The history of ACRRM

In 1987 the Rural Doctors Association of New South Wales was formed, and in 1990 a federation of State RDA's was formed and later incorporated in1991 as the Rural Doctors Association of Australia (RDAA). This body was instrumental in convening the first National Rural Health Conference (NRHC) in 1991, from which recommendations to establish a dedicated rural medical training program, Rural Health Training Units and the multidisciplinary National Rural Health Alliance (NRHA) arose.

In 1992 the RDAA procured a Government grant to develop advanced curricula for training in the specialist fields of anaesthesia, surgery and obstetrics as part of a dedicated rural training pathway. After considerable negotiations to form a Faculty of Rural Medicine and secure a Fellowship of the Faculty of Rural Medicine, RDAA in a plebiscite, agreed to hand over the advanced skills curricula as a basis for the RACGP to develop a discrete training pathway incorporating extended specialty skills (including obstetrics, anaesthetics, surgery, paediatrics etc.).

The advanced rural skills curricula initiative signalled the hope that Rural and Remote Medicine would be accommodated with due recognition in the RACGP. Rural doctors assisted the RACGP to develop its first curriculum and incorporate advanced skills into an integrated four-year rural training pathway under a Director of Rural Training.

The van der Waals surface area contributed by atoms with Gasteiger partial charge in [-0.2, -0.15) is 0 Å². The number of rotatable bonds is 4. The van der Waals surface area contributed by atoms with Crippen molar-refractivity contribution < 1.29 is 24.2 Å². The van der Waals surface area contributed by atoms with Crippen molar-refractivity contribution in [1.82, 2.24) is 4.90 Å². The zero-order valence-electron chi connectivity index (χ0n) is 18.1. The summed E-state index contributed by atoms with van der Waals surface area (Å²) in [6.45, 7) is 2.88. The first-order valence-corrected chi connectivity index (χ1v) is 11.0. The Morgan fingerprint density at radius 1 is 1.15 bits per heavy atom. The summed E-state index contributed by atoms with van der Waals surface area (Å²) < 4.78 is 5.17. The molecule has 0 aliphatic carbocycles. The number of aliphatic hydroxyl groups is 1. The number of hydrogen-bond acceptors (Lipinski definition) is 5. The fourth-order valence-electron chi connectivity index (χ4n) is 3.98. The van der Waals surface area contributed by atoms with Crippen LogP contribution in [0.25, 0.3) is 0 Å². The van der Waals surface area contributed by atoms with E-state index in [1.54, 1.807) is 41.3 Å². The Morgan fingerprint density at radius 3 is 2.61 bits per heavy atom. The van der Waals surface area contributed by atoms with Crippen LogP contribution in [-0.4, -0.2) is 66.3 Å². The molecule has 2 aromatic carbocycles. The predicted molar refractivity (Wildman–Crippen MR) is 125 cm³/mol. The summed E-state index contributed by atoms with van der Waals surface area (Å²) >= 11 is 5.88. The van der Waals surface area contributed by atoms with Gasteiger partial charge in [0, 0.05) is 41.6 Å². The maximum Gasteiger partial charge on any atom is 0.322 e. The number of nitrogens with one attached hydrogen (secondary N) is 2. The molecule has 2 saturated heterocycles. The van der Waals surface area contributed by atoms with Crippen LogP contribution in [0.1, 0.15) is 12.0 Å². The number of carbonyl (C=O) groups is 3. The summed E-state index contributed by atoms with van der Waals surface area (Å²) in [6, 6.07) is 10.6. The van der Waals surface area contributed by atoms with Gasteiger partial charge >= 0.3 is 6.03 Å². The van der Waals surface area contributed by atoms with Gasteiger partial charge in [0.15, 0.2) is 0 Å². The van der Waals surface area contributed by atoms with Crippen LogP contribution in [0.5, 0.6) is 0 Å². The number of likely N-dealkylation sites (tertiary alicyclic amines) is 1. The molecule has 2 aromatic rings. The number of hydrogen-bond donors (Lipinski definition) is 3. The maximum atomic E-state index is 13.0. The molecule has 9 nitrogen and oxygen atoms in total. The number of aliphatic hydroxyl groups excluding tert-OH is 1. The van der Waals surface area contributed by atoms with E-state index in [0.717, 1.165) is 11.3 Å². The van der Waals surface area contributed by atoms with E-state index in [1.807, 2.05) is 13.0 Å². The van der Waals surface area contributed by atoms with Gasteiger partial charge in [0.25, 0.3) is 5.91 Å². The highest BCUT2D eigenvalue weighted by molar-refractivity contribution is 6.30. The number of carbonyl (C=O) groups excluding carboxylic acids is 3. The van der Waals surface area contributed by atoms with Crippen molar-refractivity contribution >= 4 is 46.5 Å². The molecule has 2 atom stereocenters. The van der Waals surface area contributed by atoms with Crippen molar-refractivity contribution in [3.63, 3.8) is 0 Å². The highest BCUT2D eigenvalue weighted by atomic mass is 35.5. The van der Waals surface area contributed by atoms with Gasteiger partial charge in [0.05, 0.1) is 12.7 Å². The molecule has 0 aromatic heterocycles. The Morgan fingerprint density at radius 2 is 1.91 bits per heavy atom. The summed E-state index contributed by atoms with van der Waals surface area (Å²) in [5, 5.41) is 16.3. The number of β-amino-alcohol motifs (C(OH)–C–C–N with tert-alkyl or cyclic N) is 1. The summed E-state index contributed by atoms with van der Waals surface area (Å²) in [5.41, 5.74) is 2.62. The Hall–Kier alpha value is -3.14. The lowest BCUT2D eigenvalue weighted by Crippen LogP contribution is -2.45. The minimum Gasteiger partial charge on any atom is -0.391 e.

The RACGP Council subsequently dismissed the name Faculty of Rural Medicine for the term Rural Faculty. It also diminished the Fellowship of the Faculty of Rural Medicine to a Graduate Diploma of Rural General Practice, and insisted the qualification be a one-year program of “add-on” qualifications upon completion of the RACGP standard General Practice training program. These decisions resulted in widespread disillusionment, and the resignation of many rural RACGP members, including eight of the ten board members of the RACGP Rural Faculty.

In 1995 a further national plebiscite of rural medical practitioners and rural trainees voted by a ratio of 2:1 to establish a separate college to foster Rural and Remote Medicine as a new specialty. The Australian College of Rural and Remote Medicine (ACRRM) was incorporated in March 1997 and the ACRRM Primary Curriculum in Rural and Remote Medicine (Edition 1) published in 1998. Fellowship criteria were advertised to foundation members in 1998 and, in the same year, ACRRM’s rural training pathways and the commencement of a continuing development program in Rural and Remote Medicine were established.